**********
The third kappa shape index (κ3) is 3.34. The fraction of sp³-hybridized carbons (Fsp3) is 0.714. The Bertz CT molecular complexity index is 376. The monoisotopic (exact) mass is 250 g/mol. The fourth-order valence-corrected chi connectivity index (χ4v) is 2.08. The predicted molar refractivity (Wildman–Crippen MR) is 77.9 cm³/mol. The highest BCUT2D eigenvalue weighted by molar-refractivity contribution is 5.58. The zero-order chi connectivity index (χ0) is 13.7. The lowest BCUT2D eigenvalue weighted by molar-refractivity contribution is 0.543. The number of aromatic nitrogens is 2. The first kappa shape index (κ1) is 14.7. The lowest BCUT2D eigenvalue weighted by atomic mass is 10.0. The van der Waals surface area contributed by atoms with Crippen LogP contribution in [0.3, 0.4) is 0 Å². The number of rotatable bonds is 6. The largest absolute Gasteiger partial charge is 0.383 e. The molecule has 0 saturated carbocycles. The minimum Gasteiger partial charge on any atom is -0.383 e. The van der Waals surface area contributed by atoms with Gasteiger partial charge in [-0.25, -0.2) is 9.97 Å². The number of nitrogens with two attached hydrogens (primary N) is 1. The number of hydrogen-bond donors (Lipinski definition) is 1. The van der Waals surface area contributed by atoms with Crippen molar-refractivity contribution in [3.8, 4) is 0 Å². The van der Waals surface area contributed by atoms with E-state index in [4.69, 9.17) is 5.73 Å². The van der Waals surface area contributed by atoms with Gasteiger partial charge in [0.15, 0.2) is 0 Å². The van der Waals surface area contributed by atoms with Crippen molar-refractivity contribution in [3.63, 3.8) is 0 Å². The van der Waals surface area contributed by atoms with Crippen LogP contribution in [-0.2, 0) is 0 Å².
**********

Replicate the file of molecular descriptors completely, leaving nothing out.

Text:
The third kappa shape index (κ3) is 3.34. The fraction of sp³-hybridized carbons (Fsp3) is 0.714. The Bertz CT molecular complexity index is 376. The monoisotopic (exact) mass is 250 g/mol. The fourth-order valence-corrected chi connectivity index (χ4v) is 2.08. The predicted molar refractivity (Wildman–Crippen MR) is 77.9 cm³/mol. The highest BCUT2D eigenvalue weighted by molar-refractivity contribution is 5.58. The zero-order chi connectivity index (χ0) is 13.7. The lowest BCUT2D eigenvalue weighted by molar-refractivity contribution is 0.543. The number of aromatic nitrogens is 2. The first kappa shape index (κ1) is 14.7. The lowest BCUT2D eigenvalue weighted by atomic mass is 10.0. The van der Waals surface area contributed by atoms with Crippen LogP contribution in [0.3, 0.4) is 0 Å². The number of rotatable bonds is 6. The largest absolute Gasteiger partial charge is 0.383 e. The molecule has 0 saturated carbocycles. The minimum Gasteiger partial charge on any atom is -0.383 e. The van der Waals surface area contributed by atoms with Gasteiger partial charge in [-0.25, -0.2) is 9.97 Å². The number of nitrogens with two attached hydrogens (primary N) is 1. The number of hydrogen-bond donors (Lipinski definition) is 1. The van der Waals surface area contributed by atoms with Crippen molar-refractivity contribution in [3.8, 4) is 0 Å². The van der Waals surface area contributed by atoms with E-state index in [4.69, 9.17) is 5.73 Å². The van der Waals surface area contributed by atoms with Gasteiger partial charge in [0.15, 0.2) is 0 Å². The van der Waals surface area contributed by atoms with Crippen molar-refractivity contribution in [3.63, 3.8) is 0 Å². The van der Waals surface area contributed by atoms with Crippen LogP contribution in [-0.2, 0) is 0 Å².